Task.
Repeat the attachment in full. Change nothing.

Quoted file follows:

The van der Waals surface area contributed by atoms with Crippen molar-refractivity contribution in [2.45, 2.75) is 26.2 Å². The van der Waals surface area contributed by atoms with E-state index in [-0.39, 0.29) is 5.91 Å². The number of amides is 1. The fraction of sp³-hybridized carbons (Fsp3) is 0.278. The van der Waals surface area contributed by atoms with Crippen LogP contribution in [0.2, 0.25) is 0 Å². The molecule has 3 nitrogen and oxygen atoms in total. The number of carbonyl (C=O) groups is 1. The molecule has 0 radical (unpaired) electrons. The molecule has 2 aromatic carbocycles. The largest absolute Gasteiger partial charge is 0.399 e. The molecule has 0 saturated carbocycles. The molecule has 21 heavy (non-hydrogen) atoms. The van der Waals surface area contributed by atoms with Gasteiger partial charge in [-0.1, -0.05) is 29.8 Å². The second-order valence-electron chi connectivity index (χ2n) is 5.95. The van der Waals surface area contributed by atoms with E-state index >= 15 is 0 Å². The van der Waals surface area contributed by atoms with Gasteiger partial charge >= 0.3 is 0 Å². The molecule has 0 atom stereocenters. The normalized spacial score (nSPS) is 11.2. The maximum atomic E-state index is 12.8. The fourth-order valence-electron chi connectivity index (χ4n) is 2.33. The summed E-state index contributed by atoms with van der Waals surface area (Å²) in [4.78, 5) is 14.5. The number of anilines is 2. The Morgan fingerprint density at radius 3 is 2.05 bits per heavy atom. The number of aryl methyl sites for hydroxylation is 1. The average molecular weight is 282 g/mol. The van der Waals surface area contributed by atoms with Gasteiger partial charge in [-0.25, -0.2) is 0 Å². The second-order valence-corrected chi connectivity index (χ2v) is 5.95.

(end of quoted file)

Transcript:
The van der Waals surface area contributed by atoms with Crippen molar-refractivity contribution in [2.45, 2.75) is 26.2 Å². The van der Waals surface area contributed by atoms with E-state index in [-0.39, 0.29) is 5.91 Å². The number of amides is 1. The fraction of sp³-hybridized carbons (Fsp3) is 0.278. The van der Waals surface area contributed by atoms with Crippen LogP contribution in [0.2, 0.25) is 0 Å². The molecule has 3 nitrogen and oxygen atoms in total. The number of carbonyl (C=O) groups is 1. The molecule has 0 radical (unpaired) electrons. The molecule has 2 aromatic carbocycles. The largest absolute Gasteiger partial charge is 0.399 e. The molecule has 0 saturated carbocycles. The molecule has 21 heavy (non-hydrogen) atoms. The van der Waals surface area contributed by atoms with Gasteiger partial charge in [-0.1, -0.05) is 29.8 Å². The second-order valence-electron chi connectivity index (χ2n) is 5.95. The van der Waals surface area contributed by atoms with E-state index >= 15 is 0 Å². The van der Waals surface area contributed by atoms with Gasteiger partial charge >= 0.3 is 0 Å². The molecule has 0 atom stereocenters. The normalized spacial score (nSPS) is 11.2. The maximum atomic E-state index is 12.8. The fourth-order valence-electron chi connectivity index (χ4n) is 2.33. The summed E-state index contributed by atoms with van der Waals surface area (Å²) in [4.78, 5) is 14.5. The number of anilines is 2. The Morgan fingerprint density at radius 3 is 2.05 bits per heavy atom. The number of aryl methyl sites for hydroxylation is 1. The average molecular weight is 282 g/mol. The van der Waals surface area contributed by atoms with Gasteiger partial charge in [-0.25, -0.2) is 0 Å². The second-order valence-corrected chi connectivity index (χ2v) is 5.95.